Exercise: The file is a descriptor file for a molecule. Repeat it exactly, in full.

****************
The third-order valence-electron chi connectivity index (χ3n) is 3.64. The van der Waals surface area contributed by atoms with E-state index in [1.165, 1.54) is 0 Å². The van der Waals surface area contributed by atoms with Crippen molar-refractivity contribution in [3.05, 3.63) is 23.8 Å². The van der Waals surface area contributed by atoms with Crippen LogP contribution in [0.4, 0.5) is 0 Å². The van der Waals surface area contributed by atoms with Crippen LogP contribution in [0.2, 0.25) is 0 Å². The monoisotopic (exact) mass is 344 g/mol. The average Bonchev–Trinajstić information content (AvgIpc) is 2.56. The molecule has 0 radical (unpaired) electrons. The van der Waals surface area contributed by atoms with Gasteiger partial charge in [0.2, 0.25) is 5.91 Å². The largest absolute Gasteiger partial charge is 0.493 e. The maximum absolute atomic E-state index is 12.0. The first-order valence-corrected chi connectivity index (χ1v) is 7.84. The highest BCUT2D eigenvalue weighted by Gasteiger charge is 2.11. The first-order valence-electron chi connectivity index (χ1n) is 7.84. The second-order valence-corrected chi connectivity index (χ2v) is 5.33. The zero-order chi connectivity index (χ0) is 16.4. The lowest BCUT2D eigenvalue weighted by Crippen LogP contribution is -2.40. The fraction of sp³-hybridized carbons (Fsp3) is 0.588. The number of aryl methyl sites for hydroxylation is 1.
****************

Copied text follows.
The third-order valence-electron chi connectivity index (χ3n) is 3.64. The van der Waals surface area contributed by atoms with E-state index in [1.165, 1.54) is 0 Å². The van der Waals surface area contributed by atoms with Crippen molar-refractivity contribution in [3.05, 3.63) is 23.8 Å². The van der Waals surface area contributed by atoms with Crippen LogP contribution in [0.4, 0.5) is 0 Å². The van der Waals surface area contributed by atoms with Crippen LogP contribution in [0.2, 0.25) is 0 Å². The monoisotopic (exact) mass is 344 g/mol. The average Bonchev–Trinajstić information content (AvgIpc) is 2.56. The molecule has 0 radical (unpaired) electrons. The van der Waals surface area contributed by atoms with Gasteiger partial charge in [0.2, 0.25) is 5.91 Å². The largest absolute Gasteiger partial charge is 0.493 e. The maximum absolute atomic E-state index is 12.0. The first-order valence-corrected chi connectivity index (χ1v) is 7.84. The highest BCUT2D eigenvalue weighted by Gasteiger charge is 2.11. The first-order valence-electron chi connectivity index (χ1n) is 7.84. The second-order valence-corrected chi connectivity index (χ2v) is 5.33. The zero-order chi connectivity index (χ0) is 16.4. The lowest BCUT2D eigenvalue weighted by Crippen LogP contribution is -2.40. The fraction of sp³-hybridized carbons (Fsp3) is 0.588. The number of aryl methyl sites for hydroxylation is 1.